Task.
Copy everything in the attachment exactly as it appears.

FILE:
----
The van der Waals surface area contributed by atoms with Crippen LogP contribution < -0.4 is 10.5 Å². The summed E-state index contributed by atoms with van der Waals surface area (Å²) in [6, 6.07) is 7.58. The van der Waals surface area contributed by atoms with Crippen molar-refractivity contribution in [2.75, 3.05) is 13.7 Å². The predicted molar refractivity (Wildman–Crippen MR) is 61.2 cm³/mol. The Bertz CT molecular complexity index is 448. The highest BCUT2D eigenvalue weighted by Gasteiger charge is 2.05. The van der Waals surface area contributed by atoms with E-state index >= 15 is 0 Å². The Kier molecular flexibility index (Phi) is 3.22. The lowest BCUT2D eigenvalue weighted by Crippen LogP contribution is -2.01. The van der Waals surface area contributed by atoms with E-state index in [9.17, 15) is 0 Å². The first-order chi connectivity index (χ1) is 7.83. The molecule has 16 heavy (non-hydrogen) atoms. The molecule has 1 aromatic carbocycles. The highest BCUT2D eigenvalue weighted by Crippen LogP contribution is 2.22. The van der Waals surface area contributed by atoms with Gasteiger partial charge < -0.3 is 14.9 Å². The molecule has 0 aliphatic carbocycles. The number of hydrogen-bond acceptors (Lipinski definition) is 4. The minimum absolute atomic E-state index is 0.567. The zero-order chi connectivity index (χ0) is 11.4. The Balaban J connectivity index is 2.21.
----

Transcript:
The van der Waals surface area contributed by atoms with Crippen LogP contribution < -0.4 is 10.5 Å². The summed E-state index contributed by atoms with van der Waals surface area (Å²) in [6, 6.07) is 7.58. The van der Waals surface area contributed by atoms with Crippen molar-refractivity contribution in [2.75, 3.05) is 13.7 Å². The predicted molar refractivity (Wildman–Crippen MR) is 61.2 cm³/mol. The Bertz CT molecular complexity index is 448. The highest BCUT2D eigenvalue weighted by Gasteiger charge is 2.05. The van der Waals surface area contributed by atoms with E-state index >= 15 is 0 Å². The Kier molecular flexibility index (Phi) is 3.22. The lowest BCUT2D eigenvalue weighted by Crippen LogP contribution is -2.01. The van der Waals surface area contributed by atoms with E-state index in [9.17, 15) is 0 Å². The first-order chi connectivity index (χ1) is 7.83. The molecule has 16 heavy (non-hydrogen) atoms. The molecule has 1 aromatic carbocycles. The highest BCUT2D eigenvalue weighted by Crippen LogP contribution is 2.22. The van der Waals surface area contributed by atoms with Gasteiger partial charge < -0.3 is 14.9 Å². The molecule has 0 aliphatic carbocycles. The number of hydrogen-bond acceptors (Lipinski definition) is 4. The minimum absolute atomic E-state index is 0.567. The zero-order chi connectivity index (χ0) is 11.4. The Balaban J connectivity index is 2.21.